How many muscles are in the human body? The answer may surprise you.

The human body is a wonderous thing, especially when you consider how intricate and efficient each bodily system is. For instance, an adult’s blood vessels could encircle the earth 2.5 times if connected end to end; the human nose is capable of recognizing more than a trillion different scents; and a human heart beats more than 3 billion times in an average lifespan.

But among the most impressive systems of the body is the musculoskeletal system and all its muscles, ligaments, bones, tendons and connective tissue. This system allows us to move about freely starting with climbing out of bed each morning and then getting to school, work or play, followed by all the countless activities and movements that follow.

How many muscles are in the human body?

So, how many muscles make up this vast system of tissue, strength and mobility? It turns out the answer is not as straightforward as one might think, says James Smoliga, DVM, PhD, the director of research and faculty development for Tufts University School of Medicine Seattle Program. "The numbers vary," he explains, with some experts saying the body has close to 600 muscles and others saying it may be as many as 840.

He says this discrepancy exists because "anatomists have different ways of deciding whether a given muscle is one muscle with multiple parts or if it should be considered multiple distinct muscles."

Adding to the confusion is that every now and then, researchers discover another new muscle such as what happened with a 2022 study and a newly defined muscle in the jaw. Because of such factors, most sources report on the safe side that there are at least 600 muscles in the human body.

No matter how you count them though, it's known that the smallest muscle in the body is the stapedius muscle - a muscle located within the middle ear that's not even ¼ of an inch long. The largest muscle is the gluteus maximus and it has important functions such as helping with the rotation of the thigh and hip joint. "Unfortunately, many people have sedentary jobs which require a lot of sitting and can lead to weakness in the core and gluteal muscles of the body that can ultimately lead to increased susceptibility to injury," says Matthew Anastasi, MD, a consultant within the division of sports medicine department of orthopedics at Mayo Clinic in Arizona.

What are the main types of muscle?

All muscles in the human body fit into one of three types or categories: "skeletal, smooth, and cardiac," explains Eric Hegedus, PT, PhD, a professor of rehabilitation sciences at Tufts University School of Medicine. Skeletal muscles are the lean muscle tissue attached to one's bones, usually by tendons. Smooth muscles consist of the tissue located in various internal structures such as one's arteries and digestive tract. And one's cardiac muscle is the muscle tissue specific to the heart.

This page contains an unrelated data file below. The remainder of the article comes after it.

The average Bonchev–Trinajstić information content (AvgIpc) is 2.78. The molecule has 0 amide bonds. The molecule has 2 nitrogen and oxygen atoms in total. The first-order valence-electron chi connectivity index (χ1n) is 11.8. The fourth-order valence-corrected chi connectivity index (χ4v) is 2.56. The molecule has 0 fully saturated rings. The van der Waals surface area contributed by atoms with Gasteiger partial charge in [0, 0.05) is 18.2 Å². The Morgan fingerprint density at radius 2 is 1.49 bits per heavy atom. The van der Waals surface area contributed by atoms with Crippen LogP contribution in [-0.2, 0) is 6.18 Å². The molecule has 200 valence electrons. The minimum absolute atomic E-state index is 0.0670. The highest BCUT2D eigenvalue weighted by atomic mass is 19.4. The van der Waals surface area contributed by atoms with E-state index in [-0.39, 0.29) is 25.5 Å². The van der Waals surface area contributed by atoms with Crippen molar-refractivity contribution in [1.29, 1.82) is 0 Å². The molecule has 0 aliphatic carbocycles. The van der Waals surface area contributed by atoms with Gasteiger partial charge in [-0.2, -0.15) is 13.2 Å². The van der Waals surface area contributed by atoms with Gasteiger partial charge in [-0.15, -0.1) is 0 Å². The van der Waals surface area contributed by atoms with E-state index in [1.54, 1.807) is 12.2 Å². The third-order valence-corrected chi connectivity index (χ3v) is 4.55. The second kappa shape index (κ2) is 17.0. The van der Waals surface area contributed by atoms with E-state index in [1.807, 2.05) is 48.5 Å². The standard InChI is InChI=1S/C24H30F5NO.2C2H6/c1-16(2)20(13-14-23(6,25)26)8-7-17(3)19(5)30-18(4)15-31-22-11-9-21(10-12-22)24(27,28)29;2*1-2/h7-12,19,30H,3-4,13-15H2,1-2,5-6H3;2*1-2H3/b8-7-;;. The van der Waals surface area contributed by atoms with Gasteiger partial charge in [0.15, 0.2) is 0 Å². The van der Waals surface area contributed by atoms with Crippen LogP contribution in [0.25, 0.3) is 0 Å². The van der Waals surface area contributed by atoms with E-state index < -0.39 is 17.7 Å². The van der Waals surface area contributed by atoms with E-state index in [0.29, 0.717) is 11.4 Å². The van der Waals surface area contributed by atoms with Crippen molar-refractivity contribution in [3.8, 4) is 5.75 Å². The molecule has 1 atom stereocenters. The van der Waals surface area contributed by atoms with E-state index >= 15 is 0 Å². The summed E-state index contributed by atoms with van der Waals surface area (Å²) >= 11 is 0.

Hegedus says each muscle type is distinguished by different functions. "The muscles you can see that give our body its shape and help us move are skeletal muscles; the ones that mostly function without us thinking about them are smooth muscles; and cardiac muscle is, of course, the heart."

How to strengthen and protect muscle

For muscles to function properly requires care, protection, and at various life stages, strengthening. For cardiac and smooth muscles, that means taking care of our heart and digestive system and not consuming products that could do bodily organs harm. When it comes to skeletal muscles, "aerobic exercises such as running and swimming are fantastic ways to work and strengthen (them)," says Anastasi. Exercise should also include weightlifting or resistance training, which Hegedus says "is the single most important thing you can do to maintain quality of life as you age."

Indeed, such exercise not only strengthens each targeted muscle group but can also help smooth and cardiac muscles as well since muscle growth demands more oxygen-rich blood which makes one's heart beat faster to keep up.

Another way to strengthen and protect one's muscles is through proper stretching. "Flexibility decreases with age and therefore all major muscle groups should be stretched at least two to three times per week," advises Anastasi. He adds that stretching on a regular basis also maintains and may even increase one's flexibility, "which helps to keep a normal range of motion for all of your joints."

And even if your interests or movement capabilities are limited, Smoliga says you can still improve the health and function of your muscles by staying active. "The most important thing is trying to participate in physical activity, which engages your muscles beyond that which you would do from activities of daily living," he says. "Doing something is better than doing nothing."

More: Your blood pressure may change as you age. Here's why.

This article originally appeared on USA TODAY: How many muscles are in the human body?